Now that the video game industry has had time to marinate on the show-stopping announcement that, after 18 long years, Final Fantasy VII would be making a triumphant comeback, fans of Square’s adorned JRPG have begun to question the finer details. For one, how long will the HD re-release be exclusive to PlayStation 4? Can it possibly meet expectations? And, will the final product include Cloud’s notorious cross-dressing scene in ultra-realistic graphics?
The latter of these queries is naturally still up for question, but PlayStation Europe Executive Jim Ryan did shed some light on the duration of the exclusivity deal with Sony’s current-gen hardware in an interview with GameSpot. In particular, Ryan mentions Microsoft’s partnership with Rise of the Tomb Raider, which is something that the company has kept largely under wraps up until this point. That’s a path Sony is aiming to avoid with FFVII:
“That whole thing was very ambiguous,” he said. “What we’re not doing is saying it’s an outright exclusive, which I think is a subtle difference [compared] to what happened last year.”
As for the remake itself, many have questioned whether Square and Game Director Tetsuya Nomura will remain faithful to the 1997 original. If you recall, in the reveal trailer the sombre voiceover states that “the reunion at hand may bring joy, it may bring fear. But let us embrace whatever it brings.” In many ways, this excerpt relates to the project itself, and Nomura offered up some new details about bringing then near-apocalyptic world Final Fantasy VII to a modern generation.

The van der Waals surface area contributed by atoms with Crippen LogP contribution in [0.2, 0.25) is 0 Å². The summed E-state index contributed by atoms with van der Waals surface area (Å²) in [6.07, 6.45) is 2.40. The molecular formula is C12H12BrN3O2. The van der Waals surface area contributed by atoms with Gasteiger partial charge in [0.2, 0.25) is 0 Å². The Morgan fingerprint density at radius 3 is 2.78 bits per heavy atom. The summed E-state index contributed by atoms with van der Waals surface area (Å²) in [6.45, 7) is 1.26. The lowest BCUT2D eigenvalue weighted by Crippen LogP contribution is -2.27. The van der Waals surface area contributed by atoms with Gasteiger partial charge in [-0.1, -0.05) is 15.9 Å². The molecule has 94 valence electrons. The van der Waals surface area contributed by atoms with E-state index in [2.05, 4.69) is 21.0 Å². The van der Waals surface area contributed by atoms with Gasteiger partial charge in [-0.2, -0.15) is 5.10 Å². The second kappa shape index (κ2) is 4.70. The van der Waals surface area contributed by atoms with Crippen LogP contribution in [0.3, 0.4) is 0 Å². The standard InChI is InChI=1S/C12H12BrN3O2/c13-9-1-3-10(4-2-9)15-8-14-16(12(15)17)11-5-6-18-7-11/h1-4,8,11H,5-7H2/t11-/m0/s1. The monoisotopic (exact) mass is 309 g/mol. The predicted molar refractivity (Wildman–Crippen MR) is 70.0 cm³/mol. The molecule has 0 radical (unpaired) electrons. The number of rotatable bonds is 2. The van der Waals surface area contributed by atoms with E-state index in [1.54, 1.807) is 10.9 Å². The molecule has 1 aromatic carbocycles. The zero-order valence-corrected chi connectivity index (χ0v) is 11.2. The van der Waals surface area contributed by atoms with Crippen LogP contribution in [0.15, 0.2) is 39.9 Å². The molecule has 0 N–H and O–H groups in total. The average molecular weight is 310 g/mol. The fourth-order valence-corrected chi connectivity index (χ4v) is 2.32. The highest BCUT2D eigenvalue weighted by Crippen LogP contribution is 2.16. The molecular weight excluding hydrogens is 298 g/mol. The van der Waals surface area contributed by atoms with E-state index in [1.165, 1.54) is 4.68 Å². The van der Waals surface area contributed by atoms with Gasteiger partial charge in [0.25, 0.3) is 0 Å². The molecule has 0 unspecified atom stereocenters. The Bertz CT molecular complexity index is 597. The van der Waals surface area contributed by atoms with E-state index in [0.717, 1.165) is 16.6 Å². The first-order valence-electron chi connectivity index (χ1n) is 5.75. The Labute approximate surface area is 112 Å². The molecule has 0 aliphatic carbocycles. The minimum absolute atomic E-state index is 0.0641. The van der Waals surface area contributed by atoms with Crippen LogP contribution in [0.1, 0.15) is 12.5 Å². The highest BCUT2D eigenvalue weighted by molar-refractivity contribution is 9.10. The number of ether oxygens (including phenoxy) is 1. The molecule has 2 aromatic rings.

“I can’t get go into details, but this is not a simple remake. Let’s say for argument’s sake that we only pretty up the graphics for current gen hardware, I don’t think that would surpass the original version. We’ve announced an HD port version on the PlayStation 4, and then we have the remake coming to PS4,” Nomura said through a translator. “You’ll have this extremely, very, very pretty FFVII existing on the same plane. We feel that if that happens, it’s like, why have the same exact game?”
Read between the lines and you’ll realize that Square Enix is, in fact, open to altering the JRPG in its transition to modern-day hardware. And though dabbling with a classic is akin to kicking the hornet’s nest, it’s worth keeping in mind that many of the elements of the game will appear dated by today’s standards, ruling out a simply cut-and-paste mentality. Perhaps the facet most likely to receive an intervention of sorts is the battle system, with Nomura and Co. open to changing the old-school set-up. Rest assured, the director promised fans that the light-hearted parts of FFVII will remain intact.
Considering that fans have lobbied for a Final Fantasy VII remake for so long, there’s already a palpable excitement ahead of its debut – whenever that debut may be. Should the overhaul prove to be a success, Sqaure Enix has noted that while new experiences take priority, the publisher may explore other entires in Hironobu Sakaguchi’s beloved series. Final Fantasy VI, anyone?
Regarding remakes, we’ll look into doing them if there is consumer demand. That said, at our core is creating new Final Fantasy games.
What do you think, though? Are you open to Square opening up the hood of Final Fantasy VII in its journey to new hardware? Let us know below.